Wellbeing and Paganism

This blog is about a subject that has started to interest me more and more- the link between Wellbeing and Paganism.

In case that statement seems odd, Paganism is the fastest growing ‘religion’ in the UK. There are many reasons why people are attracted to it, and no, it doesn’t mean you have to dance around with no clothes on.

Paganism reconnects us with the seasons, something lost in our concrete and air-conditioned world. It also connects us with reality- there is light and dark, life and death. Change is inevitable. So much stress in the world is connected to the unrealistic and impossible belief that everything will always be the same.

And paganism has many aspects, there are many ways in which it can be practised, so it is a very inclusive way of life. No judgements about others and an acceptance of others.

The best way to get into this I guess is to start with a story. Many years ago, when I was at school, I was a witness to some very illegal and unpleasant behaviour. I can’t be more specific, because the alleged perpetrator is currently going through the judicial process.

When it’s all over, I want to do something that will get me closure. So I asked a pagan friend what she would do. Here is her advice:

  • Draw an outline of a human figure on a large piece of paper.
  • Inside the figure, write down all the words you want to say to that person and the feelings you want to get rid of.
  • Cut the figure out.
  • Find a secluded place out in the countryside where you can go and meditate, take the figure with you. (make sure you are OK legally to perform the following steps)
  • Ask Mother Earth for her permission to help you.
  • Light a fire and burn the paper figure.
  • Crush the ashes into powder
  • The either throw them high into the air on a windy day or throw them into a stream or river.
  • Say goodbye. Meditate on the future now that the past has gone.

What struck me straight away was the similarity between this process and what I do. For example, during therapy I may well ask the unconscious mind of my client if it is willing to take part in a particular process, such as hypnotherapy, Timeline therapy or Parts Integration. Pretty much the same as asking Mother Earth for her permission, because our minds are very happy to work symbolically.

Writing down our problems is always good therapy, it takes your problem out of yourself and sometimes when you read what you have written, solutions can become easier to see. It’s good just to get things of your chest too. Writing the words inside the shape of a person will focus those thoughts even more.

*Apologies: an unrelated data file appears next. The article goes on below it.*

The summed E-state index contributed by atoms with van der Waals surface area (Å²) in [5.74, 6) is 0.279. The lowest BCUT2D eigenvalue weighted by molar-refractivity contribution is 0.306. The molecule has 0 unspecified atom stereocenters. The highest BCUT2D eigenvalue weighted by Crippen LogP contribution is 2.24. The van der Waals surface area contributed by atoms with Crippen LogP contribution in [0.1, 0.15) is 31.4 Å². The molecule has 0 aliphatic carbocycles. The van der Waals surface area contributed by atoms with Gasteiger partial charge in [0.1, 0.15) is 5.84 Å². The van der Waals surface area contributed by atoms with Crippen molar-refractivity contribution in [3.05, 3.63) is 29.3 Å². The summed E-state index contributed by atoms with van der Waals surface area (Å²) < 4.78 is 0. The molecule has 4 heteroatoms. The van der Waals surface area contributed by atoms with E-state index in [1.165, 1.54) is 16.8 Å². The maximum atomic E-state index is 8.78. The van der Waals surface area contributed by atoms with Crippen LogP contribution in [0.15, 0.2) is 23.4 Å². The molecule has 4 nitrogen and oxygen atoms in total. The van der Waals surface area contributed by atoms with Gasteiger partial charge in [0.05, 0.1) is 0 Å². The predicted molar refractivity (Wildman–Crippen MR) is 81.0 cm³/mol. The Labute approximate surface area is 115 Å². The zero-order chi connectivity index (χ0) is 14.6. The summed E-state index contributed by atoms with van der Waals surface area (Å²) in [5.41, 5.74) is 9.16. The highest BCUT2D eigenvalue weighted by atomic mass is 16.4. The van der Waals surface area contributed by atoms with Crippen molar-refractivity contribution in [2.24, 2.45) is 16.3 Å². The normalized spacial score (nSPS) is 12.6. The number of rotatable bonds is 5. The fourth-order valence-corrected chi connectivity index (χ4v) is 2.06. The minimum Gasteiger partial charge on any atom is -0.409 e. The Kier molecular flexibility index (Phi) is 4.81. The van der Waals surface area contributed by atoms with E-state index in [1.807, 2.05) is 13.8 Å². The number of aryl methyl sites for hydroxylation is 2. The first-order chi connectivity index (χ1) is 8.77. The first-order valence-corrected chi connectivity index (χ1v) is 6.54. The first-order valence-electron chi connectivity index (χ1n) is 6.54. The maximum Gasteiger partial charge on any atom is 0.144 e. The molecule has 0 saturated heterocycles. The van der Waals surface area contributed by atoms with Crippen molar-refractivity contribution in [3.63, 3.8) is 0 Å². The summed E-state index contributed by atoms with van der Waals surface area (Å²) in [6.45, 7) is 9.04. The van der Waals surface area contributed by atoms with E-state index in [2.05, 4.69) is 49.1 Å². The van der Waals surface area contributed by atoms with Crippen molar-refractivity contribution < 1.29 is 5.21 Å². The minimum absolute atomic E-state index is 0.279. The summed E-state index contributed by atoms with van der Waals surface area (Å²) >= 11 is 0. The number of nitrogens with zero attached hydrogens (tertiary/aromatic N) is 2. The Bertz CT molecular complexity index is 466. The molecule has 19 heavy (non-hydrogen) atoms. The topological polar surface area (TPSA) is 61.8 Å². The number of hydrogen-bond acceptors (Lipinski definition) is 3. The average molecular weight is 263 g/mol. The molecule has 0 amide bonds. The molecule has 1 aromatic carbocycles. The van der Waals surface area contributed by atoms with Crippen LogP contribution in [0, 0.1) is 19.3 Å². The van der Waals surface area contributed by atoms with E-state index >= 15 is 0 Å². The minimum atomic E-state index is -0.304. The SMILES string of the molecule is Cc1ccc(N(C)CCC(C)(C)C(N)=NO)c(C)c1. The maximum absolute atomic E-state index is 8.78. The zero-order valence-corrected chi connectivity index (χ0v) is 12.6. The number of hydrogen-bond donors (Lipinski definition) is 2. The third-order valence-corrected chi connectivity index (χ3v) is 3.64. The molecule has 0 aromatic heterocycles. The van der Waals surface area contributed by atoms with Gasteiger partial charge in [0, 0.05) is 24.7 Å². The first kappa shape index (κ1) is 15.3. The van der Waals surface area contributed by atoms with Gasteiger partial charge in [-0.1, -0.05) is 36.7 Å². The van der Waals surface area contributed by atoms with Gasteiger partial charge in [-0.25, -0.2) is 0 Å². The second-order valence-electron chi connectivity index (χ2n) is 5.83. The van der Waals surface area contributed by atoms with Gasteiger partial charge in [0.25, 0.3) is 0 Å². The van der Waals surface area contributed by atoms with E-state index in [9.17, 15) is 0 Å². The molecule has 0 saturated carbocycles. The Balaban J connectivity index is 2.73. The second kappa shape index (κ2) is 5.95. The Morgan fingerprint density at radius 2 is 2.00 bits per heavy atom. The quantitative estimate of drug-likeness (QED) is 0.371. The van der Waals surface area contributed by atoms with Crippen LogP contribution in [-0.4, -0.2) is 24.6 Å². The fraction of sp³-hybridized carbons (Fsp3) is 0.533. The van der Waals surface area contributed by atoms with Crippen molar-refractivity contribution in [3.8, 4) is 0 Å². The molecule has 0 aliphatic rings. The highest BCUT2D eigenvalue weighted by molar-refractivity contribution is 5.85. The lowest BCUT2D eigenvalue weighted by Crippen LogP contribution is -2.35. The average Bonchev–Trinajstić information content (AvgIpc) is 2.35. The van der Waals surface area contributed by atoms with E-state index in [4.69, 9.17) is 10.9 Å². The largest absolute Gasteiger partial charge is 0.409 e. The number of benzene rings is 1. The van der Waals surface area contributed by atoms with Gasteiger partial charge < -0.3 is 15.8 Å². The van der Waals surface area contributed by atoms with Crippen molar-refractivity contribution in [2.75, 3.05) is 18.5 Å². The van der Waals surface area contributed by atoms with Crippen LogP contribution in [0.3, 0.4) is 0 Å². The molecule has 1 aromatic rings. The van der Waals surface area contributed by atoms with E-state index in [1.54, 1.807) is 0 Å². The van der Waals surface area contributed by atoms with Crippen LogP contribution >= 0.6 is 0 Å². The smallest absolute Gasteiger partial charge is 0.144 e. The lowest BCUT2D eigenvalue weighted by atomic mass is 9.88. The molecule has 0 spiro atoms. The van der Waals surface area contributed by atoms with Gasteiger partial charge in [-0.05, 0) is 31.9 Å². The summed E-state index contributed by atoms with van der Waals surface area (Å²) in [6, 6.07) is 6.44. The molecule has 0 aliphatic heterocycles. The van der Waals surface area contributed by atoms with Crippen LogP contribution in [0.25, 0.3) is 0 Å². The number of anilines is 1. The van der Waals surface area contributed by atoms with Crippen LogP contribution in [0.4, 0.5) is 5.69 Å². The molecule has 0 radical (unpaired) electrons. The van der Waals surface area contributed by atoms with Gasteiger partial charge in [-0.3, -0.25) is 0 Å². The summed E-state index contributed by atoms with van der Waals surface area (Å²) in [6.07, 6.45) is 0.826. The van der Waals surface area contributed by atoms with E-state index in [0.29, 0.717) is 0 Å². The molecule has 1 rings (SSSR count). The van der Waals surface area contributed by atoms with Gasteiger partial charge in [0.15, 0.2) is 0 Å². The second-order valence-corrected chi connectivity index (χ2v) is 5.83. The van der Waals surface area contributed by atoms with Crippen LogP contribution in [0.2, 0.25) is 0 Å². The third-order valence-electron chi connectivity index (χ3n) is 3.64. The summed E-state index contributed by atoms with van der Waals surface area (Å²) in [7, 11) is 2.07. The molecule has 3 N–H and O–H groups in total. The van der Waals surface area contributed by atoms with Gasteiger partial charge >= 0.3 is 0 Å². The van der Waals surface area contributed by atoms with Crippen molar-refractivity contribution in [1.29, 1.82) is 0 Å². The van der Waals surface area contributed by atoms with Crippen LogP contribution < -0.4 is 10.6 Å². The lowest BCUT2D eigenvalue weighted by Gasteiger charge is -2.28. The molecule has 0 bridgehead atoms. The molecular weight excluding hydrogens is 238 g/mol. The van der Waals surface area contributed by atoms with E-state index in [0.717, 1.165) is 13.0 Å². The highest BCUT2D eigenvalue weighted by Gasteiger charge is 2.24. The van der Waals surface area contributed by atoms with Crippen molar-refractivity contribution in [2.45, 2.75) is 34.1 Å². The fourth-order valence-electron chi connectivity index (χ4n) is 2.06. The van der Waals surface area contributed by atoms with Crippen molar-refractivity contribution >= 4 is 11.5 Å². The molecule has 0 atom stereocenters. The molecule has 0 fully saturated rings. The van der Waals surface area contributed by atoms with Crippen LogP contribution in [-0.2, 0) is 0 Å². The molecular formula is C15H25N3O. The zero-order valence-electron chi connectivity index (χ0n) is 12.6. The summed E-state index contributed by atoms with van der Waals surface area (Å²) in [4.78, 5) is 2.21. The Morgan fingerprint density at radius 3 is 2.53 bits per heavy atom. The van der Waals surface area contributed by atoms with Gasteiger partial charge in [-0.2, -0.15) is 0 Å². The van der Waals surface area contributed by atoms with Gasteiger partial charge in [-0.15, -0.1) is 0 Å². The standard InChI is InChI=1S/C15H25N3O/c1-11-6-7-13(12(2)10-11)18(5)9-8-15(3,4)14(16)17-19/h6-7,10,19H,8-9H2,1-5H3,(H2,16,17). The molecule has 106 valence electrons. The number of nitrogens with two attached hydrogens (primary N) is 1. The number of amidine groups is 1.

As for the rest of the ritual, I often use a deep meditation or trance to help my clients visualise performing actions that symbolically start a healing process. For example, with one client’s grief over losing her grandmother, we ended up standing on the edge of a giant cliff, surrounded by her family and ancestors, and throwing her grief (as a brick) into the abyss.

The main difference then is that I do this in a therapy room, a pagan may well perform these visualisations as an actual ritual. Does that give their actions more power? Maybe, but the human mind can think symbolically, so chances are the effects are equally positive.

Then I read an article on the Witches Pyramid. These are the essential qualities you need to be a good and effective witch. They pretty much sum up what you need to be a good therapist too:

  1. TO KNOW: We must have a high level of knowledge to be successful, and not just knowledge of a process but the reason why the process works. Because sometimes the process needs to be changed, tweaked, or even abandoned for something better.
  2. TO DARE: This comes with experience. Our clients can have all kinds of issues, some of which can be very serious and deciding on what we are going to do means taking a step into what could be a difficult place. We take that step though without hesitation. Being mindful of our own limitations.
  3. TO WILL: To focus on the client, be creative, not just sit there and go through a process. This is where the NHS can sometimes slip up. Only sometimes though, and other therapists can be just as guilty
  4. TO BE SILENT: Easy. This means shut up and listen. Observe, eyes open, mouth closed. It also means confidentiality, and trust.
  5. TO GO: Practice what you preach.

If you think about it, therapy as we know it is something very new. What did we have before that?

  • Extended families
  • Villages where everyone knew each other
  • The local church
  • The local wise person, usually female, the one who people ask for in secret for those really momentous life or death situations.

My conclusion is that pagans have a pretty good head start on wellbeing. Maybe I will end up there myself.

www.philgowler.co.uk/contact

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